The FBI is looking into possible corruption and bribing around marijuana licenses, but the organization needs some help.
The cannabis industry is a highly regulated business sector barely in its infancy. Marijuana Business Factbook reported that marijuana’s economic impact in 2017 was between $20 to 23 billion. By 2022, that number could reach as high as $77 billion. According to Markets Insider, that figure compares to the GDPs of Idaho and West Virginia.
With the ability to make significant money, inevitably comes the possibility of corruption. That might explain why the FBI announced it was investigating—and looking for any tips—into potential corruption in the cannabis industry, particularly within Western states.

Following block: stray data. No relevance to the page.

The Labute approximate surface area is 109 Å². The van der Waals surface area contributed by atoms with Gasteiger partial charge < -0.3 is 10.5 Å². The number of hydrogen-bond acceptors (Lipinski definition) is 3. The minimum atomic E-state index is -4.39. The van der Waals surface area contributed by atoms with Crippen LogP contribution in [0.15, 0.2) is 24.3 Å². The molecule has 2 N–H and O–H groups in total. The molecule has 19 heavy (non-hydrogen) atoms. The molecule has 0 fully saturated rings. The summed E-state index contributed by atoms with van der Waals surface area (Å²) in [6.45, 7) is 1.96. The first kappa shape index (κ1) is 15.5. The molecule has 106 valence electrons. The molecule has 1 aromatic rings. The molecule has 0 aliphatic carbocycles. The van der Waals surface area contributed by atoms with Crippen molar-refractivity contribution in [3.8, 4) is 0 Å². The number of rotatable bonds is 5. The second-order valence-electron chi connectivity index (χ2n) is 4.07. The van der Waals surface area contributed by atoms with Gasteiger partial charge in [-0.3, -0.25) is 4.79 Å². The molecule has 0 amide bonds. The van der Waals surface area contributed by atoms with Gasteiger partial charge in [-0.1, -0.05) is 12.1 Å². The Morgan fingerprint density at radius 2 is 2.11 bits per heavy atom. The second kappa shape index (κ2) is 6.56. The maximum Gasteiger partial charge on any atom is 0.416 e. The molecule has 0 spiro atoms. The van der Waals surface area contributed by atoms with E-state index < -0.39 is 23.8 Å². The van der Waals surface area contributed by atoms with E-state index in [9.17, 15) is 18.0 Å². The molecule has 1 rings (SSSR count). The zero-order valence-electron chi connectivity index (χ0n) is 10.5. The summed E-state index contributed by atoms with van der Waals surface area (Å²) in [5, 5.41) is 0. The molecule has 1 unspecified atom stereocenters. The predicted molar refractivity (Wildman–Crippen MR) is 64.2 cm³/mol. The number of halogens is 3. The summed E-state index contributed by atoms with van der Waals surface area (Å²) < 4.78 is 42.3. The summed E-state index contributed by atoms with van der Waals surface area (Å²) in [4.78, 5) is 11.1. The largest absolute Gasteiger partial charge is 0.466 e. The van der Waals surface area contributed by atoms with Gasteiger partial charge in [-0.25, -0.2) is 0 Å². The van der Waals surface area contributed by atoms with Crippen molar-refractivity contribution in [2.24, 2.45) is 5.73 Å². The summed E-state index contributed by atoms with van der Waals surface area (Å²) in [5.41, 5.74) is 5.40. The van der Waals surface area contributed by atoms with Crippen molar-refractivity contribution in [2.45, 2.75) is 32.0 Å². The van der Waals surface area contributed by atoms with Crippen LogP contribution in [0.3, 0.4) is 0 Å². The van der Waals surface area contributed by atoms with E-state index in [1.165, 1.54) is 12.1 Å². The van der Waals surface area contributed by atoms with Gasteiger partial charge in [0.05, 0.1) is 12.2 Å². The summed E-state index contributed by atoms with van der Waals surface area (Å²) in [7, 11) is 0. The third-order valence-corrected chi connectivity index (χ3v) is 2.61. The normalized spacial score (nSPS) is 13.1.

As an increasing number of states change their marijuana legislation, the FBI is seeing a public corruption threat emerge in the expanding cannabis industry,” FBI spokeswoman Molly Halpern said in a podcast the bureau released Thursday.
“States require licenses to grow and sell the drug—opening the possibility for public officials to become susceptible to bribes in exchange for those licenses.”
Supervisory Special Agent Regino Chavez added that in some states, those bribes reach as high as $500,000. He noted the number indicated how people are “willing to pay large amounts of money to get in to the industry.”
Sources within the cannabis industry told Marijuana Business Daily they’d been approached by the FBI. Agents often asked about “the possibility of corruption and pay-to-play situations in the awarding of business licenses,” reports Marijuana Business Daily.
“The corruption is more prevalent in western states where the licensing is decentralized—meaning the level of corruption can span from the highest to the lowest level of public officials,” Halpern said.
As more states legalize marijuana and opens new markets, the FBI predicts corruption will only become more prevalent within cannabis businesses. The FBI requests any tips available.